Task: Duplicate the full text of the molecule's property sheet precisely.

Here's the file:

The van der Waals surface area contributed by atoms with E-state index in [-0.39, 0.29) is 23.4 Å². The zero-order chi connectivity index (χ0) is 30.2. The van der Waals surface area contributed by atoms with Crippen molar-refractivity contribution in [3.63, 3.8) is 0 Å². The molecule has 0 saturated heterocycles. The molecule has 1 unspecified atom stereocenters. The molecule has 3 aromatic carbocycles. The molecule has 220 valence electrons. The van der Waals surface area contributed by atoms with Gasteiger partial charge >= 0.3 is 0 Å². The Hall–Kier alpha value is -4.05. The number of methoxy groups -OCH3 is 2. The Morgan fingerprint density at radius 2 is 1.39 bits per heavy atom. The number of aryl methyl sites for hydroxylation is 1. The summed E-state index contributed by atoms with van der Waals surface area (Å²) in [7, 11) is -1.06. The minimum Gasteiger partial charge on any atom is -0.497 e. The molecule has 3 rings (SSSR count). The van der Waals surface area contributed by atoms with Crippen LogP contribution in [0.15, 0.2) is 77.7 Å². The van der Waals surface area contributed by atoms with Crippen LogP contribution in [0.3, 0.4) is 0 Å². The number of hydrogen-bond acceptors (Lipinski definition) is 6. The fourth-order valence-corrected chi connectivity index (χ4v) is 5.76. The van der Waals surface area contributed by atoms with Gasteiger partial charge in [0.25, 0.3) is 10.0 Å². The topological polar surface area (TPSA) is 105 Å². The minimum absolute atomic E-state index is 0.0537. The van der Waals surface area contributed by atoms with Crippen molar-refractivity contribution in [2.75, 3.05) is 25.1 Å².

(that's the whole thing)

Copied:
The van der Waals surface area contributed by atoms with E-state index in [-0.39, 0.29) is 23.4 Å². The zero-order chi connectivity index (χ0) is 30.2. The van der Waals surface area contributed by atoms with Crippen molar-refractivity contribution in [3.63, 3.8) is 0 Å². The molecule has 0 saturated heterocycles. The molecule has 1 unspecified atom stereocenters. The molecule has 3 aromatic carbocycles. The molecule has 220 valence electrons. The van der Waals surface area contributed by atoms with Gasteiger partial charge >= 0.3 is 0 Å². The Hall–Kier alpha value is -4.05. The number of methoxy groups -OCH3 is 2. The Morgan fingerprint density at radius 2 is 1.39 bits per heavy atom. The number of aryl methyl sites for hydroxylation is 1. The summed E-state index contributed by atoms with van der Waals surface area (Å²) in [7, 11) is -1.06. The minimum Gasteiger partial charge on any atom is -0.497 e. The molecule has 3 rings (SSSR count). The van der Waals surface area contributed by atoms with Crippen LogP contribution in [0.15, 0.2) is 77.7 Å². The van der Waals surface area contributed by atoms with Crippen LogP contribution in [0.3, 0.4) is 0 Å². The number of hydrogen-bond acceptors (Lipinski definition) is 6. The fourth-order valence-corrected chi connectivity index (χ4v) is 5.76. The van der Waals surface area contributed by atoms with Gasteiger partial charge in [0.25, 0.3) is 10.0 Å². The topological polar surface area (TPSA) is 105 Å². The minimum absolute atomic E-state index is 0.0537. The van der Waals surface area contributed by atoms with Crippen molar-refractivity contribution in [2.75, 3.05) is 25.1 Å².